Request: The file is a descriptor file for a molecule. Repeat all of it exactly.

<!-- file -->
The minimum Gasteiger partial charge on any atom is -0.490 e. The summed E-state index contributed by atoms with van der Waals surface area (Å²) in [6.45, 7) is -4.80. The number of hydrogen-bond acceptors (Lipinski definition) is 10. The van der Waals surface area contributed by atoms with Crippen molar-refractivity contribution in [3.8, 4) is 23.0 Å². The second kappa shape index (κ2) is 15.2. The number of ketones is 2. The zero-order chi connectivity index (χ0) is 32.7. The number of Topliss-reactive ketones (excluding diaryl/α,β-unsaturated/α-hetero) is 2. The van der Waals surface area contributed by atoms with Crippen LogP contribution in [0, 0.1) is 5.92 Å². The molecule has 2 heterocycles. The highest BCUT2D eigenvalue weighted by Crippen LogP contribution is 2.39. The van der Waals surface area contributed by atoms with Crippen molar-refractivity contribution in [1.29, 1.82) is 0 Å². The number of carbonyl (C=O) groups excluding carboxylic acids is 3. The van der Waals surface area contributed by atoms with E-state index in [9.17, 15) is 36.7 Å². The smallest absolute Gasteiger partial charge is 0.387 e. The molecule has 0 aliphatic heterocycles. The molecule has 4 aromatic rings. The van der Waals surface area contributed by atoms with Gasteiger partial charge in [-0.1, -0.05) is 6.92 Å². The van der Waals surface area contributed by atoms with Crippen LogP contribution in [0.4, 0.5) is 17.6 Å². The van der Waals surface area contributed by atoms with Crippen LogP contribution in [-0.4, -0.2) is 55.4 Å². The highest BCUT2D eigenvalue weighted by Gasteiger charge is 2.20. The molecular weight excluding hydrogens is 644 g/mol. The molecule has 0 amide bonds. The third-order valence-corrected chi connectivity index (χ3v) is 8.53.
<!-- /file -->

The minimum Gasteiger partial charge on any atom is -0.490 e. The summed E-state index contributed by atoms with van der Waals surface area (Å²) in [6.45, 7) is -4.80. The number of hydrogen-bond acceptors (Lipinski definition) is 10. The van der Waals surface area contributed by atoms with Crippen molar-refractivity contribution in [3.8, 4) is 23.0 Å². The second kappa shape index (κ2) is 15.2. The number of ketones is 2. The zero-order chi connectivity index (χ0) is 32.7. The number of Topliss-reactive ketones (excluding diaryl/α,β-unsaturated/α-hetero) is 2. The van der Waals surface area contributed by atoms with Crippen LogP contribution in [0, 0.1) is 5.92 Å². The molecule has 2 heterocycles. The highest BCUT2D eigenvalue weighted by Crippen LogP contribution is 2.39. The van der Waals surface area contributed by atoms with Crippen molar-refractivity contribution in [1.29, 1.82) is 0 Å². The number of carbonyl (C=O) groups excluding carboxylic acids is 3. The van der Waals surface area contributed by atoms with E-state index in [9.17, 15) is 36.7 Å². The smallest absolute Gasteiger partial charge is 0.387 e. The molecule has 0 aliphatic heterocycles. The molecule has 4 aromatic rings. The van der Waals surface area contributed by atoms with Gasteiger partial charge in [-0.1, -0.05) is 6.92 Å². The van der Waals surface area contributed by atoms with Crippen LogP contribution in [0.4, 0.5) is 17.6 Å². The van der Waals surface area contributed by atoms with Crippen LogP contribution in [-0.4, -0.2) is 55.4 Å². The highest BCUT2D eigenvalue weighted by Gasteiger charge is 2.20. The molecular weight excluding hydrogens is 644 g/mol. The molecule has 0 amide bonds. The third-order valence-corrected chi connectivity index (χ3v) is 8.53.